Final Thoughts

Some query patterns can experience extremely poor performance with the default cursor options. You may be able to identify these queries by sorting by total logical reads in the standard SSMS query store reports. In our production environment we had a few cursors that were doing far more logical reads than anything else on the database, so they were easy to pick out. We were able to significantly speed up some of those queries just by adding the FAST_FORWARD option.

Thanks for reading!

Going Further

If this is the kind of SQL Server stuff you love learning about, you’ll love my training. I’m offering a 75% discount to my blog readers if you click from here. I’m also available for consulting if you just don’t have time for that and need to solve performance problems quickly.

10 thoughts on “Why does FAST_FORWARD make some cursors so much faster in SQL Server?

  1. Thanks for writing! I have a standard set of cursor options that I tend to use by default in the areas where I use cursors (usually operational stuff) that I know have been whittled down from the full list and a lot of research, but I still wouldn’t be able to say what each one actually does without consulting notes.

  2. Regarding READ_ONLY
    it is not about the permissions of the lowly Erik but rather about how the dba declares the cursor
    So this create a Read_only cursor

    DECLARE @ID as uniqueidentifier;
    DECLARE @Name as NVARCHAR(50);

    FOR SELECT ID, Name FROM dbo.Skill;

    OPEN SkillCursor;
    FETCH NEXT FROM SkillCursor INTO @ID, @Name;

    PRINT cast(@ID as VARCHAR (50)) + ‘ ‘ + @Name;
    FETCH NEXT FROM SkillCursor INTO @ID, @Name;

    CLOSE SkillCursor;
    DEALLOCATE SkillCursor;

    1. That section of the docs covers behavior when READ_ONLY is not specified: “If a DECLARE CURSOR using Transact-SQL syntax does not specify READ_ONLY”. In your example you specify READ_ONLY.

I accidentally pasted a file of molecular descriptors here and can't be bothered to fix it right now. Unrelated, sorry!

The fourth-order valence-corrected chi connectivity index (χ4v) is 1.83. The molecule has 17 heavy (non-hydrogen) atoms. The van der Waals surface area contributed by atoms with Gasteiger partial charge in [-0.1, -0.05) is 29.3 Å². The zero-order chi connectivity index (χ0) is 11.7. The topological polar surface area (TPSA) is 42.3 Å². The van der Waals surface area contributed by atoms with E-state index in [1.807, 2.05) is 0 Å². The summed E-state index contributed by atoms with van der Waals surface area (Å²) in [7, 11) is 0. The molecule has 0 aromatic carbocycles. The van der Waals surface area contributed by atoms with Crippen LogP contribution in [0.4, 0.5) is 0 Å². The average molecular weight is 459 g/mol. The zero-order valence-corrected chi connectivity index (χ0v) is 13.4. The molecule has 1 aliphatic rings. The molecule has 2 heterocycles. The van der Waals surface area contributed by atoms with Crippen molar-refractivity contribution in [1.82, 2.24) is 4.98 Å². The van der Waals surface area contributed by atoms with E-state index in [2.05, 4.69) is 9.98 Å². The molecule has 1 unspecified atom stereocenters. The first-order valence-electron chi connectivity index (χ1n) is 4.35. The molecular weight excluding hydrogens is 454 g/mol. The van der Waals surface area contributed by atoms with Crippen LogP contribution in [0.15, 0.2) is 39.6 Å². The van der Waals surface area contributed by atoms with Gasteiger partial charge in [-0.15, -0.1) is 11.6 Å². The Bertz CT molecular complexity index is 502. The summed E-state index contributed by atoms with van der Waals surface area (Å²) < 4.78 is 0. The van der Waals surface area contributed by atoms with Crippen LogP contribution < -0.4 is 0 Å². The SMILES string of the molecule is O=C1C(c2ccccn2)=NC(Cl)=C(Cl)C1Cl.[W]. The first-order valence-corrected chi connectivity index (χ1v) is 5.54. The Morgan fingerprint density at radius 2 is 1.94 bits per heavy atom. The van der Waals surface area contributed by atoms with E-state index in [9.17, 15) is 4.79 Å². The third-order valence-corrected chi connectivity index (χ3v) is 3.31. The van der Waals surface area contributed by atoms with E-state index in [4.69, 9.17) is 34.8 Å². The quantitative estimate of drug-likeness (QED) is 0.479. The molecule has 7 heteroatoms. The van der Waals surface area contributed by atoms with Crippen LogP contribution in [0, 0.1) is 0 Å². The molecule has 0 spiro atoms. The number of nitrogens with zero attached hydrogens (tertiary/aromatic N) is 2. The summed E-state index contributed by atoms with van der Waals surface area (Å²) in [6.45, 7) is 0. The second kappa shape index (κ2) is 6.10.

1. OK now I see what you mean – I tried the same thing and could reproduce your results – ie it doesn’t work.
        I also tried adding a denywrite and setting the whole database readonly (drastic) and this had no effect. I reported this on the feedback for documentation.

  3. Thank you for an excellent post.
    We’re working through our SQL Server Agent jobs that execute either SQL statements or call stored procedures and where (the cursed!) CURSORS are being employed updating them accordingly to FAST_FORWARD.

  4. Awesome article, Erik.

    I don’t know if it still holds true but way, way back in SQL Server 2000, we did some experiments on cursors. Even though MS claimed that FAST_FORWARD was a combination of FORWARD_ONLY and READ_ONLY, we found that the latter combination was faster than FAST_FORWARD. I’m not sure you could tell actually measure the difference on today’s machines but thought it worth mentioning.

    We would also go “full monty” on cursor declarations with LOCAL, FORWARD_ONLY, READ_ONLY, and STATIC. That did seem to help. We decided to explicitly define LOCAL even thought that’s how we had the defaults setup as “just in case” someone changed it in the future for “their convenience”. Of course, I normally annotate those settings with a “Dear future DBA. Change these settings and die!” tail comment. 😀

    It’s a funny thing… I just ran into some code that uses Cursors at work and was thinking about all this when someone asked me if I’d seen this article. Thanks again for all the stuff you share!

    As a bit of a sidebar, yeah… it would really be nice to rewrite cursors to use Set-Based code but sometimes there’s no time to retest the code for functionality, etc, etc. So while this doesn’t get rid of the RBAR aspect of things, it sure can help a whole lot as you’ve demonstrated. You just have to make sure that the CURSOR itself isn’t being used as an UPDATE mechanism (sorry for stating the obvious by trying to prevent errors by newbies that might think this is a “no look” panacea, which it’s not… “Must Look Eye!”. 😀

  5. p.s. If your TempDB is under such a load that you shouldn’t use the STATIC option, then use the STATIC option and go fix the other stuff! 😀

  6. Ah… and a serious apology to Joe Obbish. I didn’t know Erik has guest writers and didn’t even look. I though Erik wrote the article. So I have to say “nice article” JOE and thanks for having him as a guest writer, ERIK!

  7. Lordy! I just clicked on Joe’s name above and about a bazillion articles he’s written for “Darling Data” showed up! Like I said before, I never even looked because I made the bad assumption that all the articles on this site were written by Erik. Serious caffeine prompting lesson learned there!